Intel CEO Krzanich Is Said to Cancel Trump Fundraiser at Home

Silicon Valley’s Role in Recent Presidential Cycles
  • Executive now says he won’t endorse any presidential candidate
  • Trump campaign says event canceled due to scheduling conflict

Intel Corp. Chief Executive Officer Brian Krzanich has stumbled into the contentious debate over the presidential campaign by planning -- then canceling -- a fundraiser for presumptive Republican nominee Donald Trump.

Krzanich called off the event, which was to be held at his home in California, after the semiconductor maker received an inquiry about it from the New York Times, according to people familiar with the situation. The newspaper reported on the fundraiser’s cancellation on Wednesday.

“I do not intend to endorse any presidential candidate,” Intel’s leader wrote in a tweet late Wednesday. “We are interested in engaging both campaigns in open dialogue on issues in technology.”

An Intel spokeswoman said the company isn’t commenting on reports about the planned event. She repeated Krzanich’s post on Twitter as a company statement on the matter. Hope Hicks, a spokeswoman for the Trump campaign, said the event isn’t taking place because of a scheduling conflict.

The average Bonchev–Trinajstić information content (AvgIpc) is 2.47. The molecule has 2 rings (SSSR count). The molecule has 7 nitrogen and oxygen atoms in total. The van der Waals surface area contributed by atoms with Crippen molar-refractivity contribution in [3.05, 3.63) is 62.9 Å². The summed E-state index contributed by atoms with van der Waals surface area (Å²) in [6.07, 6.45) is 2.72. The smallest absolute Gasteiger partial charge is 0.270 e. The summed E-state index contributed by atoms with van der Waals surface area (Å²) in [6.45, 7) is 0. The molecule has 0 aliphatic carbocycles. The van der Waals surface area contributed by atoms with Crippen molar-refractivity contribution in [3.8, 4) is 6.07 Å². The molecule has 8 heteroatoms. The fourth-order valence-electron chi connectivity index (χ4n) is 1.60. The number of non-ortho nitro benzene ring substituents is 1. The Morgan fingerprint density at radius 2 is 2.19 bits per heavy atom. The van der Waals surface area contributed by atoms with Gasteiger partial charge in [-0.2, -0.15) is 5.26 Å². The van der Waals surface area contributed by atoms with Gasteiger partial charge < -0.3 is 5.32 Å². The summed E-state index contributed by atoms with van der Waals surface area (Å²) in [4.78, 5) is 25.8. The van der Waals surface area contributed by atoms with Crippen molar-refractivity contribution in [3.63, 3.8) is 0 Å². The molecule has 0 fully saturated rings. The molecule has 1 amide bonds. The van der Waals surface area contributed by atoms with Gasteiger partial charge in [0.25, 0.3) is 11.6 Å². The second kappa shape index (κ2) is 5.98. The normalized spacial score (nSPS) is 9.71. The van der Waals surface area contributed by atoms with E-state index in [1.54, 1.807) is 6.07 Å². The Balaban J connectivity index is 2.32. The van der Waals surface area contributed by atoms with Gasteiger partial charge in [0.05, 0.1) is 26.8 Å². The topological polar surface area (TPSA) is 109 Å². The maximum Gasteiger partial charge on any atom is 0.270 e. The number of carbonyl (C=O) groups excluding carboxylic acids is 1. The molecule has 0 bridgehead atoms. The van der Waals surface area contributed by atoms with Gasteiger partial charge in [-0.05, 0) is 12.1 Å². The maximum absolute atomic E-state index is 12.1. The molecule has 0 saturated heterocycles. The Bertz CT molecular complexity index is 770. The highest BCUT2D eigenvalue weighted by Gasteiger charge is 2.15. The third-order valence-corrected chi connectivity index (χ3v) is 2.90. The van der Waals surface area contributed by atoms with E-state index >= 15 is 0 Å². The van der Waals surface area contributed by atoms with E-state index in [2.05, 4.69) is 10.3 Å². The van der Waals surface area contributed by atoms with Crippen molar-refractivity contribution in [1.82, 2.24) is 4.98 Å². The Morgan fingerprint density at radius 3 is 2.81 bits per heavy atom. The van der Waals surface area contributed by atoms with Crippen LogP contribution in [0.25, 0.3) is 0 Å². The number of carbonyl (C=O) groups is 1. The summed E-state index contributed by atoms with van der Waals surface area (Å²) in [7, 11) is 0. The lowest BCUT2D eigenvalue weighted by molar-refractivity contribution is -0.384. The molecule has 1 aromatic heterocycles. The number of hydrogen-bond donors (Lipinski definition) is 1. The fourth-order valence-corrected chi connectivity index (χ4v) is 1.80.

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BK, as he’s known at the company, has pledged Intel money and tied executive pay to efforts to make his workforce more representative of the general population by increasing the hiring of women and minorities. Intel has also campaigned vigorously for immigration reform that would give easier access to U.S. visas for the math, science and engineering graduates it wants to recruit from overseas.

Krzanich’s flirtation with support for Trump, who has criticized immigrants and said the country should take a tougher line with countries including China -- the biggest market for the semiconductor industry that Intel leads -- is at odds with some other high-profile Silicon Valley Republicans who have said they won’t support Trump.

Meg Whitman, CEO of Hewlett Packard Enterprise Co. and a former Republican candidate for governor of California, has said Trump is unfit to be president and strongly assailed his economic policies and comments about women. John Chambers, Chairman of Cisco Systems Inc., said he wanted Ohio Governor John Kasich to be the Republican nominee. Kasich dropped out of the race last month.

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